German poetry, ecocriticism, water
This ecocritical reading of Marie Luise Kaschnitz’s poetic cycle “Rückkehr nach Frankfurt” ‘Return to Frankfurt’ (1945/46), Hans Magnus Enzensberger’s epic poem Der Untergang der Titanic ‘The Sinking of the Titanic’ (1978), and a 21st-century poem by Ulrike Almut Sandig analyzes key shifts in poetic representations of water pollution. The essay explores underlying cultural and political attitudes about water that define literary depictions of its pollution. It argues that these texts register a conceptual turn away from aesthetic appreciation of water in terms of its culturally rich, purifying properties and toward scientific understanding that emphasizes the social and legal dimensions of water pollution. Ecocritical interpretation of such works, thus, enables deeper understanding of ongoing transformations in the lyric genre. The concluding interpretation of Sandig’s text points to the increasing presence of unnatural elements in representations of the environment as symptomatic of broader literary changes. It argues that developments in German nature poetry since 1945 have increasingly led poets to experiment with expressive possibilities for lyric poetry that foreground cathartic responses to human and environmental history.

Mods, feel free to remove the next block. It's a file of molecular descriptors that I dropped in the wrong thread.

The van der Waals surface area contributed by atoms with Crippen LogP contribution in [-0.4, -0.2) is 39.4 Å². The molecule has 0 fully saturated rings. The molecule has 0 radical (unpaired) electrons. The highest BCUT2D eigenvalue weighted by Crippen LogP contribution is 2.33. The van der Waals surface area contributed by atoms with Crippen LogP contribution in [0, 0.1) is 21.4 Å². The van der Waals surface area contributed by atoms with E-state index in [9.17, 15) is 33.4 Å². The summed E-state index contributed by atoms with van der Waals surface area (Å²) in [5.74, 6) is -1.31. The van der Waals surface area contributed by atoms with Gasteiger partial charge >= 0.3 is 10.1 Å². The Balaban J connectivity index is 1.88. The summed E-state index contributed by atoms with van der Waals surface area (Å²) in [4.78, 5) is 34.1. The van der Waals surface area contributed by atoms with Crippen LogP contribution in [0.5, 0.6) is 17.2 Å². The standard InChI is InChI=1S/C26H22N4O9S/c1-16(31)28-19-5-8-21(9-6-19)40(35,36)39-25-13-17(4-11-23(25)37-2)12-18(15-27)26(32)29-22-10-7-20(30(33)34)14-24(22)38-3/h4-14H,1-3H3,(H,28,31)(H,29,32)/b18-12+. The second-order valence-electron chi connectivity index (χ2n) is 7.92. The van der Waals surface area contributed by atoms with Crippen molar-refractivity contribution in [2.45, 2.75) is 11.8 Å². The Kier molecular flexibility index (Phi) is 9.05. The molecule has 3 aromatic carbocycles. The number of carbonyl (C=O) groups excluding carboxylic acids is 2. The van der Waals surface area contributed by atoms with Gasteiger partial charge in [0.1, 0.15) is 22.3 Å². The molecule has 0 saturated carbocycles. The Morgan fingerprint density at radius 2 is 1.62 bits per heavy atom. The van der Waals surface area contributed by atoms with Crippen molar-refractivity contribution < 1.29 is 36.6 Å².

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"Kaschnitz, Enzensberger, and Sandig: The Ecopoetics of Water Pollution,"
Studies in 20th & 21st Century Literature:
1, Article 2.